Reno v. A.C.L.U., 117 S.Ct. 2329, 2337-2338. Pub. L. 104-104, 110 Stat. 56 S.652. Senate Reports 103-367, 104-23 (§§ 3, 4, 309, 406, 703 (3, 4)), 104-230. House Reports 103-560, 104-204, 104-458. Report of Committee on Commerce, Science and Transportation on S. 652 (March 30, 1995) at pp. 10, 11, 15-17, 61, 88. Vol. 141, No. 99, Congressional Record at S8670, 8588, 8593 (§ 703 (a) (1-4)). Vol. 141, No. 158, Congressional Record at H9977 (§ 703 (a)(1-4)). Vol. 32, No. 6, Weekly Compilation of Presidential Documents (February 8, 1996) at p. 218. It is abundantly clear that the primary concern in the pay-per-call arena stemmed from toll-free telephone number abuse.

Unfortunately, the clear intent of the Commission's proposed rule change is to relegate all interstate "Information" telephone transmissions to 900 service, except those exemptions previously discussed. It is undisputed that 900 services are already seriously dominated by AT&T. By forcing all information-based transmissions to the 900 service arena, AT&T's dominance is amplified and promoted. This is precisely the ill that deregulation sought to cure.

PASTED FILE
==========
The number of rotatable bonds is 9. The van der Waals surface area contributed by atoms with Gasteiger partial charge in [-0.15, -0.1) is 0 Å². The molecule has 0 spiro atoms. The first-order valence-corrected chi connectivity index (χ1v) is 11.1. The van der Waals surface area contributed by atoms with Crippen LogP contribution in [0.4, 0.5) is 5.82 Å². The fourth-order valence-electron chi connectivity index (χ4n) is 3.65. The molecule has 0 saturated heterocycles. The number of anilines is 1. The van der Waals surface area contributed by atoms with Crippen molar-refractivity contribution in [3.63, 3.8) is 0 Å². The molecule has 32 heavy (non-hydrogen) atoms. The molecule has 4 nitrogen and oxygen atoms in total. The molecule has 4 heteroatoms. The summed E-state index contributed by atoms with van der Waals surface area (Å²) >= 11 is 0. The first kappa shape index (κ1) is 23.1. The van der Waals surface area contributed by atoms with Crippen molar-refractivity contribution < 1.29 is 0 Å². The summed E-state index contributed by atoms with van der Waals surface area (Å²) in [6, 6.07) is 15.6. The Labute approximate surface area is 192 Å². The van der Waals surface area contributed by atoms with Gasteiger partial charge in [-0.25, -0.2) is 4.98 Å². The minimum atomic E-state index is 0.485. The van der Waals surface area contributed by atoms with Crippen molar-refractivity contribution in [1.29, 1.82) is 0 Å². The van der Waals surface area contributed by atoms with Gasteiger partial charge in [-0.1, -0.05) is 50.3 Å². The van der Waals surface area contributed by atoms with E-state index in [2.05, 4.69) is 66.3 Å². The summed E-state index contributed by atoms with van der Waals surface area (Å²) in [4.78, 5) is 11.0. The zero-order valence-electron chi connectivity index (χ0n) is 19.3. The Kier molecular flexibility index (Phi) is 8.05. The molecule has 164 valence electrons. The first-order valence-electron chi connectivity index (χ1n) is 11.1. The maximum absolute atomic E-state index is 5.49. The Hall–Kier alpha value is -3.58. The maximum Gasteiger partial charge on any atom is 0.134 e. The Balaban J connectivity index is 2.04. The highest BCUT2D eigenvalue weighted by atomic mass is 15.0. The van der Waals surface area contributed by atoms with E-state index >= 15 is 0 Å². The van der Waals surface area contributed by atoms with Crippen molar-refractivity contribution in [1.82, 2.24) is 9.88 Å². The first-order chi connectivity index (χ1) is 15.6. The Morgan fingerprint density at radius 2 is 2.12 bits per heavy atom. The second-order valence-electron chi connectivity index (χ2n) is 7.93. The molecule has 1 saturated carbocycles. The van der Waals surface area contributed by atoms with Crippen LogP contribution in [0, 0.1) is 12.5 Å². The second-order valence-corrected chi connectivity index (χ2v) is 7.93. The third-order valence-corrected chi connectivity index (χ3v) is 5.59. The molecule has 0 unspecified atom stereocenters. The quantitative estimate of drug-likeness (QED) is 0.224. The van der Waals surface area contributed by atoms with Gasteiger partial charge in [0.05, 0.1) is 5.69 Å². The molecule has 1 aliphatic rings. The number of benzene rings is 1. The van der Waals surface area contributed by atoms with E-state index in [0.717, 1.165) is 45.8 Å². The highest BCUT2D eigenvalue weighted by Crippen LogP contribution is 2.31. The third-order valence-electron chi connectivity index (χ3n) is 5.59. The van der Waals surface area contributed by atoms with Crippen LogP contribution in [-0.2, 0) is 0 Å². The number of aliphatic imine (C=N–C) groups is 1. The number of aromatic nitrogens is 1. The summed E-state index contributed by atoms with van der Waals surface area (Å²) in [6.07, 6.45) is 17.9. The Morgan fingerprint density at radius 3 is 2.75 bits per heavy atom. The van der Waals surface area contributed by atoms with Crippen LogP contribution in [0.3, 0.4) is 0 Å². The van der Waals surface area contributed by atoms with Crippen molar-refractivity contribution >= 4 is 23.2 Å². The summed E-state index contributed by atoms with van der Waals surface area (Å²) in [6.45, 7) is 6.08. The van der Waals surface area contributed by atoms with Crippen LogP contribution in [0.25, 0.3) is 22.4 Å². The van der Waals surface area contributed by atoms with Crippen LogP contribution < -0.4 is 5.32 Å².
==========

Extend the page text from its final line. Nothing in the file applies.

It is universally accepted that 900 service lacks portability, a characteristic which is essential to insure access to all regional markets and thus promote, rather than inhibit, competition. It is well known that providers of information services rely heavily on customer loyalty to particular phone numbers through advertising. Without portability, movement throughout the regional markets is eliminated and competition suffers. Goodwill evaporates, and ultimately, the consumer will be the ultimate and undeniable loser when the services they seek vanish under the weight of the proposed regulatory scheme.